Lighthouse 104 – March 13, 2020

About 10 days ago cooking gas tanks exploded at a bakery in Nuseirat refugee camp, in the central Gaza Strip. The bakery shares a wall with a building block factory belonging to a family some of whose sons used to work at Kibbutz Nir Yitzchak in the past. Nine people were killed on the spot and several dozens wounded and burned to several degrees of severity. By today the number of deaths has risen to 17. The bakery and the factory are totally ruined.
In our circle we spoke with Ibrahim whose brother Saoud is hospitalized in Gaza, suffering burns over 50% of his body. Ibrahim was very moved to speak with our Shmulik. They used to work together in the cowshed and longingly reminisced about their shared breakfasts on the dung heap… He excitedly asked about many people he remembered from that time in the kibbutz and shared memories with Nahshi, who had contacted the family after the disaster. They are trying to recover and accompany Saoud and the other wounded to full recovery and rehabilitation. The conversation was moving and in spite of the tragedy, filled with warmth and pure, simple human feelings of brotherhood.
We were four from Nir Yitzchak today – Shmulik, Nahshi, Moshe Rosen and myself. We had no high expectations. The weather was stormy. We settled down and informed people we were here…
After a short while Mary arrived, with her umbrella and short sleeves… We made small talk and the rain surprised us with its direction.
We retreated to the closed room while three young ladies crossed our path. We turned on our aging charms and offered coffee… Apparently hot coffee on a cold rainy day and the company of four aging men and a retired Ministry of Health woman employee did the trick:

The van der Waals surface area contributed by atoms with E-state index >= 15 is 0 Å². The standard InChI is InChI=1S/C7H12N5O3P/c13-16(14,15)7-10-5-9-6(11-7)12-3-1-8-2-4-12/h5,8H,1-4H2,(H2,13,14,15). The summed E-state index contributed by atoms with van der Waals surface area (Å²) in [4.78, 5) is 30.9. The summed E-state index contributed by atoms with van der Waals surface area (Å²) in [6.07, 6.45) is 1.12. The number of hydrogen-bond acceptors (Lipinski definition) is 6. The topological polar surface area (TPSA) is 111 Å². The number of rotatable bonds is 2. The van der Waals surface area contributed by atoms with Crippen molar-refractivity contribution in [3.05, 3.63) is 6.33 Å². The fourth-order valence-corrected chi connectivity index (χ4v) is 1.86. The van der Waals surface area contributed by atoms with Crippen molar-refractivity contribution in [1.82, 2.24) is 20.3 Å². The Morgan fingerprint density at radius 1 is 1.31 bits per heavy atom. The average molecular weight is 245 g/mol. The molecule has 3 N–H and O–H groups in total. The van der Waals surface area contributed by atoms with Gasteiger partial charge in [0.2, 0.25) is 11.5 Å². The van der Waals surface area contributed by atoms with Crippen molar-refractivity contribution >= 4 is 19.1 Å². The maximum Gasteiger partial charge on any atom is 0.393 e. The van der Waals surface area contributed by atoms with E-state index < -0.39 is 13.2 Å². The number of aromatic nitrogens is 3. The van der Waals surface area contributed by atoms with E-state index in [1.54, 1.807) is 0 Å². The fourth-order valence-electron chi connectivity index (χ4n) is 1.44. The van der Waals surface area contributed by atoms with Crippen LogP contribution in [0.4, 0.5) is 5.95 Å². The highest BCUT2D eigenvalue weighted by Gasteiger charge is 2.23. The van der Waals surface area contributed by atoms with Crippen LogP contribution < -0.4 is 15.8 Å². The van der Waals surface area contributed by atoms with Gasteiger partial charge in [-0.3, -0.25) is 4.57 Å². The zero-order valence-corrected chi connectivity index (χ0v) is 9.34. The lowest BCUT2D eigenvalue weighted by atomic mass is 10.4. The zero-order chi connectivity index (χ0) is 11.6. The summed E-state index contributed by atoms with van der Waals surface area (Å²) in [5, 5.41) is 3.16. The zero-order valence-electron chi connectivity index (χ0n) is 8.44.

All three girls – Danielle, Daniel and Achinoam – joined the circle. Two of them live nearby and the third in the center of the country.
The circle was joined by Mustafa, father of Wafat, the shepherdess who sat with us for a while last week, armed with hot tea while her sister stayed with the grazing sheep.
Our talk with the girls was fascinating, especially – I think – because of the gaps and differences in our awareness of the Gaza Strip and in relation to the greater space that surrounds our presence in this land. It was also interesting to listen to their talk, the words in which each generation chooses to express its views and opinions. In conclusion, nine people sat in the circle, plus a friend from Gaza on the phone – the whole was greater than the sum of its parts, and the Coronavirus pandemic was (almost) not mentioned for three hours!
Four o’clock. We disperse in pouring rain.